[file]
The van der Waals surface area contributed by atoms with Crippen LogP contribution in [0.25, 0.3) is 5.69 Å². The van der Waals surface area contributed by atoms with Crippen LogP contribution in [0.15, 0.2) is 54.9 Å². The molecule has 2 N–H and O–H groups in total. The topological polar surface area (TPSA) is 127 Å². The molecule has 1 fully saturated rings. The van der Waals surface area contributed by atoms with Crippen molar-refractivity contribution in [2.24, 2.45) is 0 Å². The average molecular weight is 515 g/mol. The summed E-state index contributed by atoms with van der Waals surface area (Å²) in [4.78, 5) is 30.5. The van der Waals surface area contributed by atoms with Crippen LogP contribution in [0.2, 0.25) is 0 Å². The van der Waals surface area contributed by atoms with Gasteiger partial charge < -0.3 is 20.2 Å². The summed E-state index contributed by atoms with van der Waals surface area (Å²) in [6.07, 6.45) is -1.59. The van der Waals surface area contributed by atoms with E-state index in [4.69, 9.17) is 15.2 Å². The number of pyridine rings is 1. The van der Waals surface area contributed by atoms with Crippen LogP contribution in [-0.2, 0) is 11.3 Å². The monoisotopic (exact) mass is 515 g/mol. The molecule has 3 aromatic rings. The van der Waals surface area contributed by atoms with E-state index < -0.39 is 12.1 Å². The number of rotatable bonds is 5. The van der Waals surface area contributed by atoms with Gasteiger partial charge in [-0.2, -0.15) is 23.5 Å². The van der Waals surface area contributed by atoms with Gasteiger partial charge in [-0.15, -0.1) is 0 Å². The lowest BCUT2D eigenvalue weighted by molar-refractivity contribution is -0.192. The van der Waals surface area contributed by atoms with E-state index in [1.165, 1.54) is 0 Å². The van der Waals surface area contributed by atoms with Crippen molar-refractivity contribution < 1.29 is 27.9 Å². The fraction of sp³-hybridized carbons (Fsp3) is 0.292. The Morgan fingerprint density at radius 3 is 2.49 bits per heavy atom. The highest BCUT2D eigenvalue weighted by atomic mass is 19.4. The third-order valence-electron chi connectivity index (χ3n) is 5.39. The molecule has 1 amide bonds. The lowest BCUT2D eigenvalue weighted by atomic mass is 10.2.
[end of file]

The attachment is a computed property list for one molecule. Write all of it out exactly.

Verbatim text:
The van der Waals surface area contributed by atoms with Crippen LogP contribution in [0.25, 0.3) is 5.69 Å². The van der Waals surface area contributed by atoms with Crippen LogP contribution in [0.15, 0.2) is 54.9 Å². The molecule has 2 N–H and O–H groups in total. The topological polar surface area (TPSA) is 127 Å². The molecule has 1 fully saturated rings. The van der Waals surface area contributed by atoms with Crippen molar-refractivity contribution in [2.24, 2.45) is 0 Å². The average molecular weight is 515 g/mol. The summed E-state index contributed by atoms with van der Waals surface area (Å²) in [4.78, 5) is 30.5. The van der Waals surface area contributed by atoms with Crippen LogP contribution in [0.2, 0.25) is 0 Å². The van der Waals surface area contributed by atoms with Gasteiger partial charge < -0.3 is 20.2 Å². The summed E-state index contributed by atoms with van der Waals surface area (Å²) in [6.07, 6.45) is -1.59. The van der Waals surface area contributed by atoms with E-state index in [4.69, 9.17) is 15.2 Å². The number of pyridine rings is 1. The van der Waals surface area contributed by atoms with Crippen LogP contribution in [-0.2, 0) is 11.3 Å². The monoisotopic (exact) mass is 515 g/mol. The molecule has 3 aromatic rings. The van der Waals surface area contributed by atoms with E-state index < -0.39 is 12.1 Å². The number of rotatable bonds is 5. The van der Waals surface area contributed by atoms with Gasteiger partial charge in [-0.2, -0.15) is 23.5 Å². The van der Waals surface area contributed by atoms with Gasteiger partial charge in [-0.15, -0.1) is 0 Å². The lowest BCUT2D eigenvalue weighted by molar-refractivity contribution is -0.192. The van der Waals surface area contributed by atoms with E-state index in [1.165, 1.54) is 0 Å². The van der Waals surface area contributed by atoms with Crippen molar-refractivity contribution < 1.29 is 27.9 Å². The fraction of sp³-hybridized carbons (Fsp3) is 0.292. The Morgan fingerprint density at radius 3 is 2.49 bits per heavy atom. The highest BCUT2D eigenvalue weighted by atomic mass is 19.4. The third-order valence-electron chi connectivity index (χ3n) is 5.39. The molecule has 1 amide bonds. The lowest BCUT2D eigenvalue weighted by atomic mass is 10.2.